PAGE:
On Google, you can find specialized tabs that only search all sorts of specific results, like news articles, images, patents, and scientific studies. The Declassification Engine is an ambitious project that aims to help citizens search for and uncover one very particular sort of result: U.S. government secrets.
The project, based out of Columbia University and launched about a year ago, uses advanced computer science methods in big data, machine learning, and natural language processing to scale up what some scholars have been struggling to do by hand for a decade: Document the rise of government secrecy, learn more about what the government isn’t releasing, and uncover new patterns and information in the millions of documents that do get declassified but contain heavy redactions.
Without more accountability, the historians, statisticians, computer scientists, and lawyers involved in the Declassification Engine project fear that our past will be “shredded in secrecy.”
“People have always complained about official secrecy, but over time there’s been measurable growth in the government secrets that are created,” says Columbia University historian Matthew Connelly, the co-leader of the project. “The whole system is breaking down.”
Today, to actually review the classified documents being created every year would demand the full-time work of every single federal and state government employee in the country, the project’s site says. The National Declassification Center has a current and rather hopeless backlog of 370 million pages of documents, and the government spends $10 billion protecting its secrets. It allocates only $50 million to declassification work.
The tools that the Declassification Engine have created thus far offer a glimpse into why the overabundance of secrecy hurts American democracy.
Their first mission was to gather as many declassified documents as possible into one database. The National Archives and other government troves are one source of information. But researchers have also collected others, such as scanned and full-text documents from private database companies like ProQuest and Gale Cengage Learning. Researchers involved in the project are now working with the Internet Archive to analyze the millions of PDFs that group has scraped from government sites since 1996. It also hopes to incorporate the results of FOIA requests, which are housed in online reading rooms of government agencies.
From this work, programmers and scientists are now starting to create apps, tools, and visualizations that will help others do analysis and searches.
Often, for example, the government posts declassified documents in different places and at different times–which means the redactions can differ. The Redaction Archive is turning up matches of redacted and unredacted documents side-by-side to uncover where they differ. This reveals the unknown text (like one sentence redacted from a 1969 memo from Henry Kissinger to Nixon which read: “In Israel, preasures [sic] will increase to deploy strategic missiles and nuclear weapons.”), and it will also help academics to do large-scale pattern analysis of the “logic” of redaction. A “Redactometer” under development will measure the number of redactions in documents being released, to try to provide a degree of accountability to the process.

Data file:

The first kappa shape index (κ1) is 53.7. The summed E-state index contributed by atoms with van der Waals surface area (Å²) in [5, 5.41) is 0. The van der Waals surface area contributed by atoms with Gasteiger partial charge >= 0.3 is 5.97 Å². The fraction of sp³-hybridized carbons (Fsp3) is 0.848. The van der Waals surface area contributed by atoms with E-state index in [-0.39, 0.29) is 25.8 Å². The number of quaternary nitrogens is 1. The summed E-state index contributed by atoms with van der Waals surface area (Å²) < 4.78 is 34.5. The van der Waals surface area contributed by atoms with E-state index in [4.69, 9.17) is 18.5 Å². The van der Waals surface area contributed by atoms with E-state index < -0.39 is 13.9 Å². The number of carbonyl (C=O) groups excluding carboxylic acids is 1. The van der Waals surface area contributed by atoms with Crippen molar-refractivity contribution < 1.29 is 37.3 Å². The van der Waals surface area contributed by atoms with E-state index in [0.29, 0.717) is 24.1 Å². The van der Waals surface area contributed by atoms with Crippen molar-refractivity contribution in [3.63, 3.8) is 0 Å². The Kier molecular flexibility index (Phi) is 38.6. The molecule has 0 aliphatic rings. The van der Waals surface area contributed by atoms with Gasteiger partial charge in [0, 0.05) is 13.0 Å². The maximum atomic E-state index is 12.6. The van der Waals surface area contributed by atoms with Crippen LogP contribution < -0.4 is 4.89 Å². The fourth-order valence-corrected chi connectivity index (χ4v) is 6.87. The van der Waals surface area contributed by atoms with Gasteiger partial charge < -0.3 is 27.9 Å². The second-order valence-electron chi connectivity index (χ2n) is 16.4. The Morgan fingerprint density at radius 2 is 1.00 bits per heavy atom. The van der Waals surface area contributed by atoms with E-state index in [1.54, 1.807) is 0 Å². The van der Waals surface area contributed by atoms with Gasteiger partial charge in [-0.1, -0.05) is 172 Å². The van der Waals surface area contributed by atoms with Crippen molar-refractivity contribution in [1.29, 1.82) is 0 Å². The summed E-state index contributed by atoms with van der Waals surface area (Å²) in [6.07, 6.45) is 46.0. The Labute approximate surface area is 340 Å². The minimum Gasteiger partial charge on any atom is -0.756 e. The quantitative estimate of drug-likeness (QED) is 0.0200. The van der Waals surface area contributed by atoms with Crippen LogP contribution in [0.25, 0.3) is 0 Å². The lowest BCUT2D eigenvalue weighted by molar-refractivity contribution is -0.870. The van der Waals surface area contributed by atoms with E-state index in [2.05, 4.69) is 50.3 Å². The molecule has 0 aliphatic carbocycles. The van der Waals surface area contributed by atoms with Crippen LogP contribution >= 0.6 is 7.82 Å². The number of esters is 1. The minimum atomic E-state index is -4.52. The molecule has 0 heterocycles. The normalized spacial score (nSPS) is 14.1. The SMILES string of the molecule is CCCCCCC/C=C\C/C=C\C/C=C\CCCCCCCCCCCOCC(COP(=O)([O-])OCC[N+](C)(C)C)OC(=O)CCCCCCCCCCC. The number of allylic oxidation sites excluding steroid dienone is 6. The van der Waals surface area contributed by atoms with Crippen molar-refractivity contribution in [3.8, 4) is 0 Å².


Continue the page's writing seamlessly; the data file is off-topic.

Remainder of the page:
“The Sphere of Influence” is a massive visualization of the State Department’s early electronic diplomatic cables from 1973 to 1976 (the government hasn’t yet released subsequent years). It seeks spatial patterns in the million declassified cables and also at the metadata, such as the “to” and “from” fields and certain topic words, from still-classified cables.
One area of development is an accurate model that will try to predict which embassy a cable came from based on the language and topics used. “What’s interesting is the 2%–when it can’t accurately classify a cable. It means the cable is off-topic. What’s interesting about these off-topic cables is they tend to be classified a secret,” Connolly says. “Someone who is dealing with a million cables and they don’t even know where to begin–it’s a way to start.”
Already, there have been new insights from these tools. The research found that cables with the word “Boulder” in the subject or file name were 130 times more likely to be withheld from the public’s eye. Connolly found out this term referred to “Operation Boulder,” a little known program that existed in the 1970s that subjected Arabic visa applicants to an FBI investigation and that the Bush administration went to greater lengths to keep secret after 9/11. After learning about Operation Boulder through the Declassification Engine project, historians have delved in deeper and produced an exhibit about the secret program.
The Declassification Engine project, which is really just getting started, aims to help both researchers, journalists, and citizens, but also hopes to help the government itself prioritize and speed-up its declassification backlog. An advisory board has been set up to make sure the “big data” processing proceeds with caution and doesn’t tread too far into the realm of secrets that, for valid reasons, should be kept as such.
“Secrets are the coin of the realm of government. It’s what people trade to get what they need, whether that’s access or other information. Because there’s not a penalty to over classification, you get this built-in inflationary pressure where the currency of classification gets debased,” says Connelly. Releasing this pressure is clearly one motivation for the Bradley Mannings and Edward Snowdens of the world, he notes. But the Declassification Engine and other forms of more measured accountability could work, too.